Blackboard373 | Dreamstime.com
Ambient Computing

Ambient Computing Is Ready for Its Close-up on Manufacturing's Edge

Sept. 27, 2023
What's the technology being used for, and what's needed to adopt it?

Industry 4.0 is enabling new concepts and technologies that make factories smarter. It begs the question: how do we create stronger synergies between humans and machines to improve production efficiencies, while progressing the creative cognition of human potential?

This question gained traction after the global pandemic. The industry started to emphasize socio-technical considerations to enable new use cases around asset management, workplace well-being and process control, requiring ambient computing at the manufacturing edge.

What Is Ambient Computing?

Ambient computing is a form of ubiquitous computing, a subset of edge computing. It uses computing power to exhibit human-like intelligence in perceiving, processing and taking actions based on available data and information.

In simple terms, ambient computing enables a smart agent – think of an Alexa and Siri optimized for manufacturing processes – to collaborate with people, operational technologies and assets, such as machines and autonomous mobile robots, to mitigate disruptions at the manufacturing edge. The manufacturing edge reflects a location of an industrial organization where massive quantities of data are created, analyzed and acted upon in near real time.

Bringing ambient computing to the manufacturing edge can help create an IT environment where operational technology (OT) personnel collaborate with AI-driven agents to address alerts and schedule events, as well as identify and mitigate risks and issues. The fusion of AI into the manufacturing edge also helps drive continuous improvement and introduces innovation of new products and services.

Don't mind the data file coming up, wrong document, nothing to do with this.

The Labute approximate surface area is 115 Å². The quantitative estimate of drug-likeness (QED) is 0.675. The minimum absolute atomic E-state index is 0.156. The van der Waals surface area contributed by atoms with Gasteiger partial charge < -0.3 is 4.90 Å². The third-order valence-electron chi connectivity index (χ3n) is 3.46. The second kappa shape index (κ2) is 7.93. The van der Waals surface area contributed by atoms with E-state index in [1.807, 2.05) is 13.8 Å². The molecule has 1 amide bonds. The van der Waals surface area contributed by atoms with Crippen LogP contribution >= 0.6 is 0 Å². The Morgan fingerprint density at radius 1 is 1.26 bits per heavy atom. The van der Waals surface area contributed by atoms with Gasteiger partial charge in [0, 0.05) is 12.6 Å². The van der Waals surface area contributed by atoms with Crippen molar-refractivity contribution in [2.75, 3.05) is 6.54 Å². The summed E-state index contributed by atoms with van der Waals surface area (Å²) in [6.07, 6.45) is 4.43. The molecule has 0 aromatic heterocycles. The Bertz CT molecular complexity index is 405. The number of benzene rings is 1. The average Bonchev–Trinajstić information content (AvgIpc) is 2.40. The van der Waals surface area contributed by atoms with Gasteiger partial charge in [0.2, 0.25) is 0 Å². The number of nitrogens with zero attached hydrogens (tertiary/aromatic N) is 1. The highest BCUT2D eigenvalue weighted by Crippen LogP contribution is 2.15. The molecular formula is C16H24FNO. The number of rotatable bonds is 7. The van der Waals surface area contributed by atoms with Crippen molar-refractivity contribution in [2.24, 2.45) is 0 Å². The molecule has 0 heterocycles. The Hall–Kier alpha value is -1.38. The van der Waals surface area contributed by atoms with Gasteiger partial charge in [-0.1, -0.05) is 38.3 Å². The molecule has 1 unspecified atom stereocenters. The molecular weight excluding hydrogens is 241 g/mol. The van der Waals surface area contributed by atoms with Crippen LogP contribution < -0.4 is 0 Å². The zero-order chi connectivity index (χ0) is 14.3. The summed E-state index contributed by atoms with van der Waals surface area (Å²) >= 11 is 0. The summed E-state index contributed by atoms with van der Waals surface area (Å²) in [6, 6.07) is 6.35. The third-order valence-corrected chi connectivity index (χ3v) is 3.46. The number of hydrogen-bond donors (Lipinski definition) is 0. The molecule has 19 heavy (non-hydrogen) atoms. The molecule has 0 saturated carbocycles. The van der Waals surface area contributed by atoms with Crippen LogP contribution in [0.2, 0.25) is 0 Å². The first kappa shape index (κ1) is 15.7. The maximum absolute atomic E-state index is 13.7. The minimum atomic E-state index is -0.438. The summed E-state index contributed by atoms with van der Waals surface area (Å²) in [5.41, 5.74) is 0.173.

Working with People, Assets and Processes

Ambient computing lets organizations focus on growth and innovation by bringing agility to the manufacturing edge where people, assets and processes are working together in unison to deliver required yield and throughputs.

Ambient computing can be applied to the following examples:

  • Assets monitor themselves and schedule maintenance based on wear and tear.
  • A smart meter system (water, air, gas, electricity and steam) manages the production environment to reduce waste and drive efficiencies by automatically adjusting its end devices such as thermostats and valves.
  • Automated guided vehicles and mobile robots self-manage routes and tasks based on product, people and environment.